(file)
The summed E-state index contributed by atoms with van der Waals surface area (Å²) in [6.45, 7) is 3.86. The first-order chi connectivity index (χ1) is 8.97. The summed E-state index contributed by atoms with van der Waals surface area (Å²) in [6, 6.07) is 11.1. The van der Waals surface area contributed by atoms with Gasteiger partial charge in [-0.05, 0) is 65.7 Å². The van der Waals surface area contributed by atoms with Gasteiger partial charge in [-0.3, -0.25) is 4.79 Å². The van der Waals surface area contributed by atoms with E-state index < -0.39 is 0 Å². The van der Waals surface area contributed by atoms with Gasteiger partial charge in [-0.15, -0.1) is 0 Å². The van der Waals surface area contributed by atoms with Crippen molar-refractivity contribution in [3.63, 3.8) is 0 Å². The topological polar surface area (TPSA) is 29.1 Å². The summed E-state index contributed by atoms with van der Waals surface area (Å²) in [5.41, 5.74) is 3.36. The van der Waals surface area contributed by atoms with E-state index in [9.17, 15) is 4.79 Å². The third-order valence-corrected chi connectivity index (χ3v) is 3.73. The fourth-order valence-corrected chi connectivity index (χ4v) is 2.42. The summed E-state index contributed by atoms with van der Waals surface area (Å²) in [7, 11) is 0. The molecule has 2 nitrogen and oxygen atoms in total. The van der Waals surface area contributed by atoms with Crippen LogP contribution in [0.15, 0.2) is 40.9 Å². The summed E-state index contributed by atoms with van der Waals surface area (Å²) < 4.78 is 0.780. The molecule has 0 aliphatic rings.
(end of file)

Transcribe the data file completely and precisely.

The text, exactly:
The summed E-state index contributed by atoms with van der Waals surface area (Å²) in [6.45, 7) is 3.86. The first-order chi connectivity index (χ1) is 8.97. The summed E-state index contributed by atoms with van der Waals surface area (Å²) in [6, 6.07) is 11.1. The van der Waals surface area contributed by atoms with Gasteiger partial charge in [-0.05, 0) is 65.7 Å². The van der Waals surface area contributed by atoms with Gasteiger partial charge in [-0.3, -0.25) is 4.79 Å². The van der Waals surface area contributed by atoms with E-state index < -0.39 is 0 Å². The van der Waals surface area contributed by atoms with Gasteiger partial charge in [-0.15, -0.1) is 0 Å². The van der Waals surface area contributed by atoms with Crippen molar-refractivity contribution in [3.63, 3.8) is 0 Å². The topological polar surface area (TPSA) is 29.1 Å². The summed E-state index contributed by atoms with van der Waals surface area (Å²) in [5.41, 5.74) is 3.36. The van der Waals surface area contributed by atoms with E-state index in [9.17, 15) is 4.79 Å². The third-order valence-corrected chi connectivity index (χ3v) is 3.73. The fourth-order valence-corrected chi connectivity index (χ4v) is 2.42. The summed E-state index contributed by atoms with van der Waals surface area (Å²) in [7, 11) is 0. The molecule has 2 nitrogen and oxygen atoms in total. The van der Waals surface area contributed by atoms with Crippen LogP contribution in [0.15, 0.2) is 40.9 Å². The summed E-state index contributed by atoms with van der Waals surface area (Å²) < 4.78 is 0.780. The molecule has 0 aliphatic rings.